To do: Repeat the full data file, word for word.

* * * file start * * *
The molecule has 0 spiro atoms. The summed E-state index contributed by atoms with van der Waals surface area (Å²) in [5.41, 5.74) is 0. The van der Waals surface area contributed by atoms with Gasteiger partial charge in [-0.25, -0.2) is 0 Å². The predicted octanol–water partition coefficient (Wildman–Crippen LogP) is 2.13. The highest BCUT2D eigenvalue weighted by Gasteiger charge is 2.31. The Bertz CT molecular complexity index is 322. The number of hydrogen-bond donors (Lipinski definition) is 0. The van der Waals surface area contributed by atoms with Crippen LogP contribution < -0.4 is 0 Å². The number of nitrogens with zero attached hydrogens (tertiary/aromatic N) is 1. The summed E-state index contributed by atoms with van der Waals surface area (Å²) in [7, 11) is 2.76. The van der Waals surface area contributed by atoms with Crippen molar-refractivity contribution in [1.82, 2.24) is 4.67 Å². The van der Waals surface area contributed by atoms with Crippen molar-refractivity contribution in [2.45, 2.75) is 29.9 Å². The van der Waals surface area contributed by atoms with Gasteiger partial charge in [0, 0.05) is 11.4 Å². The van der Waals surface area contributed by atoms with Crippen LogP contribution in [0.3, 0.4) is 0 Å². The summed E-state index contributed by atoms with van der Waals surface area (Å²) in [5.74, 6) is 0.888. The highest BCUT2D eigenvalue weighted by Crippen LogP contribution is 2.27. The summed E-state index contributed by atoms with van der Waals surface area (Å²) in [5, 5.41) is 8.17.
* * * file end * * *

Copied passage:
The molecule has 0 spiro atoms. The summed E-state index contributed by atoms with van der Waals surface area (Å²) in [5.41, 5.74) is 0. The van der Waals surface area contributed by atoms with Gasteiger partial charge in [-0.25, -0.2) is 0 Å². The predicted octanol–water partition coefficient (Wildman–Crippen LogP) is 2.13. The highest BCUT2D eigenvalue weighted by Gasteiger charge is 2.31. The Bertz CT molecular complexity index is 322. The number of hydrogen-bond donors (Lipinski definition) is 0. The van der Waals surface area contributed by atoms with Crippen LogP contribution < -0.4 is 0 Å². The number of nitrogens with zero attached hydrogens (tertiary/aromatic N) is 1. The summed E-state index contributed by atoms with van der Waals surface area (Å²) in [7, 11) is 2.76. The van der Waals surface area contributed by atoms with Crippen molar-refractivity contribution in [1.82, 2.24) is 4.67 Å². The van der Waals surface area contributed by atoms with Crippen molar-refractivity contribution in [2.45, 2.75) is 29.9 Å². The van der Waals surface area contributed by atoms with Gasteiger partial charge in [0, 0.05) is 11.4 Å². The van der Waals surface area contributed by atoms with Crippen LogP contribution in [0.3, 0.4) is 0 Å². The summed E-state index contributed by atoms with van der Waals surface area (Å²) in [5.74, 6) is 0.888. The highest BCUT2D eigenvalue weighted by Crippen LogP contribution is 2.27. The summed E-state index contributed by atoms with van der Waals surface area (Å²) in [5, 5.41) is 8.17.